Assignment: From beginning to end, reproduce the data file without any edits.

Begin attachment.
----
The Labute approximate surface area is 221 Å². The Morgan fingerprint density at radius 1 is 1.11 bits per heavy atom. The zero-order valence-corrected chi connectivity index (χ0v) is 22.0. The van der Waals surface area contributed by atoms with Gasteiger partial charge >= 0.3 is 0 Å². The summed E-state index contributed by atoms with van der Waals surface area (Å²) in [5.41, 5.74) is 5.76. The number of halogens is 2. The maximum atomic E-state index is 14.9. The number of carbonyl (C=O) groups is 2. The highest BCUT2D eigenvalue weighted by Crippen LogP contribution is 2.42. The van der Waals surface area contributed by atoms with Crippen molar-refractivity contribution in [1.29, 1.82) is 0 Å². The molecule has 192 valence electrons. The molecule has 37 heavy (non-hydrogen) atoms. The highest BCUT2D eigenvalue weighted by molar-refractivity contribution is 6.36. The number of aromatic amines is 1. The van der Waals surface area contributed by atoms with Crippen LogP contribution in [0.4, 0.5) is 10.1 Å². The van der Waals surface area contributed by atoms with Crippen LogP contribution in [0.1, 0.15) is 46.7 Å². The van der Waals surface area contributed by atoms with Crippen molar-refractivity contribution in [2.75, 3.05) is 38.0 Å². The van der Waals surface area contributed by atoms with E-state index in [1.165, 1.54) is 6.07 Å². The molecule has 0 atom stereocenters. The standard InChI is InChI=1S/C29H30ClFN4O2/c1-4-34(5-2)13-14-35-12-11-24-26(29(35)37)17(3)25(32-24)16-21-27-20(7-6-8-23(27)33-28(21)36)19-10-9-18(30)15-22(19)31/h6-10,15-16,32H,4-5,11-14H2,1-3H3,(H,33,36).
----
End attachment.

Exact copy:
The Labute approximate surface area is 221 Å². The Morgan fingerprint density at radius 1 is 1.11 bits per heavy atom. The zero-order valence-corrected chi connectivity index (χ0v) is 22.0. The van der Waals surface area contributed by atoms with Gasteiger partial charge >= 0.3 is 0 Å². The summed E-state index contributed by atoms with van der Waals surface area (Å²) in [5.41, 5.74) is 5.76. The number of halogens is 2. The maximum atomic E-state index is 14.9. The number of carbonyl (C=O) groups is 2. The highest BCUT2D eigenvalue weighted by Crippen LogP contribution is 2.42. The van der Waals surface area contributed by atoms with Crippen molar-refractivity contribution in [1.29, 1.82) is 0 Å². The molecule has 192 valence electrons. The molecule has 37 heavy (non-hydrogen) atoms. The highest BCUT2D eigenvalue weighted by molar-refractivity contribution is 6.36. The number of aromatic amines is 1. The van der Waals surface area contributed by atoms with Crippen LogP contribution in [0.4, 0.5) is 10.1 Å². The van der Waals surface area contributed by atoms with Crippen LogP contribution in [0.1, 0.15) is 46.7 Å². The van der Waals surface area contributed by atoms with Crippen molar-refractivity contribution in [2.75, 3.05) is 38.0 Å². The van der Waals surface area contributed by atoms with E-state index in [1.165, 1.54) is 6.07 Å². The molecule has 0 atom stereocenters. The standard InChI is InChI=1S/C29H30ClFN4O2/c1-4-34(5-2)13-14-35-12-11-24-26(29(35)37)17(3)25(32-24)16-21-27-20(7-6-8-23(27)33-28(21)36)19-10-9-18(30)15-22(19)31/h6-10,15-16,32H,4-5,11-14H2,1-3H3,(H,33,36).